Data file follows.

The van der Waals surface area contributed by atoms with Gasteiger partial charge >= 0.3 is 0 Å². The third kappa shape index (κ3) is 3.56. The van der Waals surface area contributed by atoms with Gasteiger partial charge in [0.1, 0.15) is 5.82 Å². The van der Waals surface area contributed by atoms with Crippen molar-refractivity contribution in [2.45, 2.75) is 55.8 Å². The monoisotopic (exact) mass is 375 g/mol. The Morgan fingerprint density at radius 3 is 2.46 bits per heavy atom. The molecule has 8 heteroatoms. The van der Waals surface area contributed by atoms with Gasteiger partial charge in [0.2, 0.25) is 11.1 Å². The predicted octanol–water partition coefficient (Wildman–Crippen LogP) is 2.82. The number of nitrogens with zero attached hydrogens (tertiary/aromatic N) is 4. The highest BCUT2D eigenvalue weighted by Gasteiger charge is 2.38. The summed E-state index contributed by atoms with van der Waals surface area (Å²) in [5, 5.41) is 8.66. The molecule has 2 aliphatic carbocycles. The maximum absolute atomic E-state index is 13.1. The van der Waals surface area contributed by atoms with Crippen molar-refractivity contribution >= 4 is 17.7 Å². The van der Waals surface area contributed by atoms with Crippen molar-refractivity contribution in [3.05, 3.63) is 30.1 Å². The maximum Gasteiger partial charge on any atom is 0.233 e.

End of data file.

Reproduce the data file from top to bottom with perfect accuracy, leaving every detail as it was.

The van der Waals surface area contributed by atoms with Gasteiger partial charge >= 0.3 is 0 Å². The third kappa shape index (κ3) is 3.56. The van der Waals surface area contributed by atoms with Gasteiger partial charge in [0.1, 0.15) is 5.82 Å². The van der Waals surface area contributed by atoms with Crippen molar-refractivity contribution in [2.45, 2.75) is 55.8 Å². The monoisotopic (exact) mass is 375 g/mol. The Morgan fingerprint density at radius 3 is 2.46 bits per heavy atom. The molecule has 8 heteroatoms. The van der Waals surface area contributed by atoms with Gasteiger partial charge in [0.2, 0.25) is 11.1 Å². The predicted octanol–water partition coefficient (Wildman–Crippen LogP) is 2.82. The number of nitrogens with zero attached hydrogens (tertiary/aromatic N) is 4. The highest BCUT2D eigenvalue weighted by Gasteiger charge is 2.38. The summed E-state index contributed by atoms with van der Waals surface area (Å²) in [5, 5.41) is 8.66. The molecule has 2 aliphatic carbocycles. The maximum absolute atomic E-state index is 13.1. The van der Waals surface area contributed by atoms with Crippen molar-refractivity contribution >= 4 is 17.7 Å². The van der Waals surface area contributed by atoms with Crippen molar-refractivity contribution in [3.05, 3.63) is 30.1 Å². The maximum Gasteiger partial charge on any atom is 0.233 e.